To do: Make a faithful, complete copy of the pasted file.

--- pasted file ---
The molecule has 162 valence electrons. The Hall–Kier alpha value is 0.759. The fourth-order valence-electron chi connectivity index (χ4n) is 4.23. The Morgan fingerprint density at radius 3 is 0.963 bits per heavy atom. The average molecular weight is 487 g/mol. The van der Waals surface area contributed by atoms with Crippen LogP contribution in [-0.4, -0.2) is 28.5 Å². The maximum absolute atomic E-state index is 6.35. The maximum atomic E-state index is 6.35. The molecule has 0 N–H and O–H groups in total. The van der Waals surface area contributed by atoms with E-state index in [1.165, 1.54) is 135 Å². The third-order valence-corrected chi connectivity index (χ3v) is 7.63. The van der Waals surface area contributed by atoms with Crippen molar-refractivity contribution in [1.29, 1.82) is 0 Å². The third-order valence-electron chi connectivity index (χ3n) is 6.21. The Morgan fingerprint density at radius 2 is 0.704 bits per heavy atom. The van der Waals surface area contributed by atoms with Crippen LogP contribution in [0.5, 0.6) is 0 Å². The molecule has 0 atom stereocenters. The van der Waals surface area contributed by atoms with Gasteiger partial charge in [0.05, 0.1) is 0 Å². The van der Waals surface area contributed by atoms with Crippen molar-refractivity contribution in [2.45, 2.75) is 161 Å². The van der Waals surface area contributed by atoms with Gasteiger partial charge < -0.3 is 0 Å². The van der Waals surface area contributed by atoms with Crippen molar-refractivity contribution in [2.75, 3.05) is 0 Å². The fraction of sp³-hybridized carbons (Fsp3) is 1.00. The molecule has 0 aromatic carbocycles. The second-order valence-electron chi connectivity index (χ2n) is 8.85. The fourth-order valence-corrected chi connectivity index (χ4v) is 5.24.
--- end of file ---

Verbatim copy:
The molecule has 162 valence electrons. The Hall–Kier alpha value is 0.759. The fourth-order valence-electron chi connectivity index (χ4n) is 4.23. The Morgan fingerprint density at radius 3 is 0.963 bits per heavy atom. The average molecular weight is 487 g/mol. The van der Waals surface area contributed by atoms with Crippen LogP contribution in [-0.4, -0.2) is 28.5 Å². The maximum absolute atomic E-state index is 6.35. The maximum atomic E-state index is 6.35. The molecule has 0 N–H and O–H groups in total. The van der Waals surface area contributed by atoms with E-state index in [1.165, 1.54) is 135 Å². The third-order valence-corrected chi connectivity index (χ3v) is 7.63. The van der Waals surface area contributed by atoms with Crippen molar-refractivity contribution in [1.29, 1.82) is 0 Å². The third-order valence-electron chi connectivity index (χ3n) is 6.21. The Morgan fingerprint density at radius 2 is 0.704 bits per heavy atom. The van der Waals surface area contributed by atoms with Crippen LogP contribution in [0.5, 0.6) is 0 Å². The molecule has 0 atom stereocenters. The van der Waals surface area contributed by atoms with Gasteiger partial charge in [0.05, 0.1) is 0 Å². The van der Waals surface area contributed by atoms with Crippen molar-refractivity contribution in [2.45, 2.75) is 161 Å². The van der Waals surface area contributed by atoms with Gasteiger partial charge < -0.3 is 0 Å². The van der Waals surface area contributed by atoms with Crippen molar-refractivity contribution in [2.75, 3.05) is 0 Å². The fraction of sp³-hybridized carbons (Fsp3) is 1.00. The molecule has 0 aromatic carbocycles. The second-order valence-electron chi connectivity index (χ2n) is 8.85. The fourth-order valence-corrected chi connectivity index (χ4v) is 5.24.